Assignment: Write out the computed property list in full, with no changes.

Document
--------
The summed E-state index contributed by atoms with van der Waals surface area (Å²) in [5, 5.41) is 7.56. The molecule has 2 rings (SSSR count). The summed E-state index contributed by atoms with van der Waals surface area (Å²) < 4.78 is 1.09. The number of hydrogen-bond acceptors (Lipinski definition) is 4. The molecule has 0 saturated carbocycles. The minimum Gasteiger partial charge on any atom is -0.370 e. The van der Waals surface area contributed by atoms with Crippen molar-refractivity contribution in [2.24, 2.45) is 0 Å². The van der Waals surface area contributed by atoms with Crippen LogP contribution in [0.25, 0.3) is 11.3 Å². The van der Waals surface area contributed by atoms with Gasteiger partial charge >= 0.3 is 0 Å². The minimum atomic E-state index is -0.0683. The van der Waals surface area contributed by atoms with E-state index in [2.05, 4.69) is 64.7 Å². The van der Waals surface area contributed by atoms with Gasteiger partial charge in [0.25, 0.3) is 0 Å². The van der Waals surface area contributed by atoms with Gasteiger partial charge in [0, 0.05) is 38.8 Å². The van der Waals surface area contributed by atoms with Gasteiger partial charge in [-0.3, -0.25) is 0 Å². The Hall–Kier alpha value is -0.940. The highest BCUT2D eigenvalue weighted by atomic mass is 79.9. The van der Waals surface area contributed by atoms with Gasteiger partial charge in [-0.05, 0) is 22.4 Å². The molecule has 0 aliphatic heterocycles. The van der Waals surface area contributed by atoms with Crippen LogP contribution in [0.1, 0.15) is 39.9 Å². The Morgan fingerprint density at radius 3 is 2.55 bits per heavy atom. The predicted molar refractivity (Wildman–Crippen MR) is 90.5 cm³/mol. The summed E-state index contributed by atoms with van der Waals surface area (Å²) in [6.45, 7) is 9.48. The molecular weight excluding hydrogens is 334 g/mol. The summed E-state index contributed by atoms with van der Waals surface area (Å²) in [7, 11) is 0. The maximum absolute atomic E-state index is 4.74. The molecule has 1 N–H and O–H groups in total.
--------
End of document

The summed E-state index contributed by atoms with van der Waals surface area (Å²) in [5, 5.41) is 7.56. The molecule has 2 rings (SSSR count). The summed E-state index contributed by atoms with van der Waals surface area (Å²) < 4.78 is 1.09. The number of hydrogen-bond acceptors (Lipinski definition) is 4. The molecule has 0 saturated carbocycles. The minimum Gasteiger partial charge on any atom is -0.370 e. The van der Waals surface area contributed by atoms with Crippen molar-refractivity contribution in [2.24, 2.45) is 0 Å². The van der Waals surface area contributed by atoms with Crippen LogP contribution in [0.25, 0.3) is 11.3 Å². The van der Waals surface area contributed by atoms with Gasteiger partial charge >= 0.3 is 0 Å². The minimum atomic E-state index is -0.0683. The van der Waals surface area contributed by atoms with E-state index in [2.05, 4.69) is 64.7 Å². The van der Waals surface area contributed by atoms with Gasteiger partial charge in [0.25, 0.3) is 0 Å². The van der Waals surface area contributed by atoms with Gasteiger partial charge in [0, 0.05) is 38.8 Å². The van der Waals surface area contributed by atoms with Gasteiger partial charge in [-0.3, -0.25) is 0 Å². The Hall–Kier alpha value is -0.940. The highest BCUT2D eigenvalue weighted by atomic mass is 79.9. The van der Waals surface area contributed by atoms with Gasteiger partial charge in [-0.05, 0) is 22.4 Å². The molecule has 0 aliphatic heterocycles. The van der Waals surface area contributed by atoms with Crippen LogP contribution in [0.1, 0.15) is 39.9 Å². The Morgan fingerprint density at radius 3 is 2.55 bits per heavy atom. The predicted molar refractivity (Wildman–Crippen MR) is 90.5 cm³/mol. The summed E-state index contributed by atoms with van der Waals surface area (Å²) in [6.45, 7) is 9.48. The molecular weight excluding hydrogens is 334 g/mol. The summed E-state index contributed by atoms with van der Waals surface area (Å²) in [7, 11) is 0. The maximum absolute atomic E-state index is 4.74. The molecule has 1 N–H and O–H groups in total.